I’m afraid I’m going to have to ever so gently differ with my friend TS O’Rama on this one. It’s already been talked about so much that one more comment will hardly amount to beating it to death, but better that than committing the same against a fellow human, which is what happened to Wlady Pleszczynski, editor of the American Spectator for pointing out the following:
She mocked Dick Cheney's tricky health. She depicted Mrs. Cheney as a male strip club tipper. She described the three architects of the Iraq war as butchers and brutes. This is what passes for humor while we still have soldiers dying in Iraq?… It simply is amazing how complacently accepting the princely Bush first couple is of all the cheapness and rot in our culture.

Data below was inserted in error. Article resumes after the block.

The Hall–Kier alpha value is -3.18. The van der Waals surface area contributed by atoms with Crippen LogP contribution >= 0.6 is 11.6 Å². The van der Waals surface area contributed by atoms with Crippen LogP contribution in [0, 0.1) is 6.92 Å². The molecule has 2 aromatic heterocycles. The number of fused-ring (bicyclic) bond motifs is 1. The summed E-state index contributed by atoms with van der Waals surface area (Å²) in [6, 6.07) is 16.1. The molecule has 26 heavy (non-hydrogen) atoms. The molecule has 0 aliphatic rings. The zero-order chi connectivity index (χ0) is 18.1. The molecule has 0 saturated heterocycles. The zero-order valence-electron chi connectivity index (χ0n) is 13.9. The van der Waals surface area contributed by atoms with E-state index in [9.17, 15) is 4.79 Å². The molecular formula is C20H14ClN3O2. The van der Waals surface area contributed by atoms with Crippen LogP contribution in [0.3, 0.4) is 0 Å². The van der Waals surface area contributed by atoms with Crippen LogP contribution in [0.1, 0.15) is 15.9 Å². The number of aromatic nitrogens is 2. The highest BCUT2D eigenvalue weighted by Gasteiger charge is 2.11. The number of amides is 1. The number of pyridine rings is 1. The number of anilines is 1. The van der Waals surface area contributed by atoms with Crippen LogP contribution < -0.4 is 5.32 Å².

Now, I would hope that no one who stops by here with any regularity would think I’m a prude. I’ve written somewhat extensively about women’s breasts and… other things…at length, and would do it again given the least excuse. (I still derive endless amusement from the Google searches on “Animal Sex” and the comments some try to leave in the box. The latest: Where are the nasty pictures?!!!!) But there’s probably a line I can’t cross, a certain liberal excess (is that a redundancy, TS?) that might cause a female reader to say, “He’s not who I thought he was.” (And don’t go digging around in the archives.) We’re all bound to deliver disappointment to those who think they know us, but that’s the kind I can do without. Now if a group of us Christian types were gathered together in one place, it is not unthinkable that we might share a mirthful moment over an allusion to some moderate indecency. We could laugh because the morality exemplified by the joke would stand in stark contrast to the morality we know we are bound to, the code of ethics by which we would in fact treat, and honor, one another. Still, there is a line we would not cross. Especially with women in the room. Their presence is an absolute necessity to decorum, because a grave inhibitor of the temptation to the most vile coarseness. But, would you tell that same joke – one, say, whose humor profits by promoting a notion of female promiscuity – before an audience of Planned Parenthood delegates, or an auditorium filled with high school students?